My views are my own - you may not agree with them. I tend say things as I see them and I don't do "political correctness". Just because we may not agree you can still buy me a pint lol

    Comment


      #3
      Actually, I have tried to help him. A lot. I sat next to him in hospital while he told me he didn't want to die. Can you imagine your child telling you something like that? The doctor gave me percentage survival rates for the emergency surgery they thought he was going to have to have. This is all a couple of years after his sister finished treatment for cancer which she was diagnosed with a year and a half after their mum died of cancer. He won't talk to me or pretty much any of his family or friends. He's got some serious mental health issues and I can't help. The breakdown in my relationship with him causes me genuine pain and sleepless nights. But thanks for sticking the knife in, much appreciated. If it makes you feel better you just made a grown man cry. 👍🏼

      Comment


        #4
        Then if you care, pay up and move on.

        What do you think happens if you dont pay?

        Your stepson, who cannot cope with much at present, will face court and then have a CCJ hanging over him.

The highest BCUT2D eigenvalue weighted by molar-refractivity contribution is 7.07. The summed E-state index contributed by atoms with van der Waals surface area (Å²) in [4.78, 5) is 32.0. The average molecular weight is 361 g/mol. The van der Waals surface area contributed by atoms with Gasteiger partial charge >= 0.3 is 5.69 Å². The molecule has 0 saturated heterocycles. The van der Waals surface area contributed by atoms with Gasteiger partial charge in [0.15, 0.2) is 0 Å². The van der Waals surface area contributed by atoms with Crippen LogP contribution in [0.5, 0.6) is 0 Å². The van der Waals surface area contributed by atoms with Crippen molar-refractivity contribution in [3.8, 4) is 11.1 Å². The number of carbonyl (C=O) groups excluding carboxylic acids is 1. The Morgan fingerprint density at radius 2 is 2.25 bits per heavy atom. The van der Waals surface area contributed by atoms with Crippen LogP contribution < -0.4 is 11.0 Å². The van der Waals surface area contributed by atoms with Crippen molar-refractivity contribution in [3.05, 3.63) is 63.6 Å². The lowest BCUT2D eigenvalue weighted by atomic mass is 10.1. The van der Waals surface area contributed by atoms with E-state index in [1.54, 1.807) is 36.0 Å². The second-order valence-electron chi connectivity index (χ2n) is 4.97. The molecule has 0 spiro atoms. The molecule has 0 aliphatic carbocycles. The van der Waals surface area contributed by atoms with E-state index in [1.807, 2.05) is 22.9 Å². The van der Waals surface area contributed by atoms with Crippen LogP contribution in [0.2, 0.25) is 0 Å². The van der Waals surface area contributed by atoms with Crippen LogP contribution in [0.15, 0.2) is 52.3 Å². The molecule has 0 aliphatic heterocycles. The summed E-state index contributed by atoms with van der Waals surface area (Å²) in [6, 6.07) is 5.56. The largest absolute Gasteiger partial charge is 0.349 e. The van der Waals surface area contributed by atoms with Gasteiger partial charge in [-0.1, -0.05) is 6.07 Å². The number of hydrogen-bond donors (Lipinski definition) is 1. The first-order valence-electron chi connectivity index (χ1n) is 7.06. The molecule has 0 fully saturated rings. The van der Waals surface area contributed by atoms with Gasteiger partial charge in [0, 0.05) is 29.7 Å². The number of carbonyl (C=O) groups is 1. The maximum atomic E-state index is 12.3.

You can help - and perhaps that sole act might be the thing to reconcile your issues and you both begin talking again.
        My views are my own - you may not agree with them. I tend say things as I see them and I don't do "political correctness". Just because we may not agree you can still buy me a pint lol

        Comment


          #5
          Originally posted by JohnWatson View Post
          Anyway, on to my actual question which is probably quite obvious. Is my understanding correct that failure to provide me with a copy of the new AST signed in 2020 and ask for a new guarantee means that my guarantee expired when the AST signed in 2020 came into effect?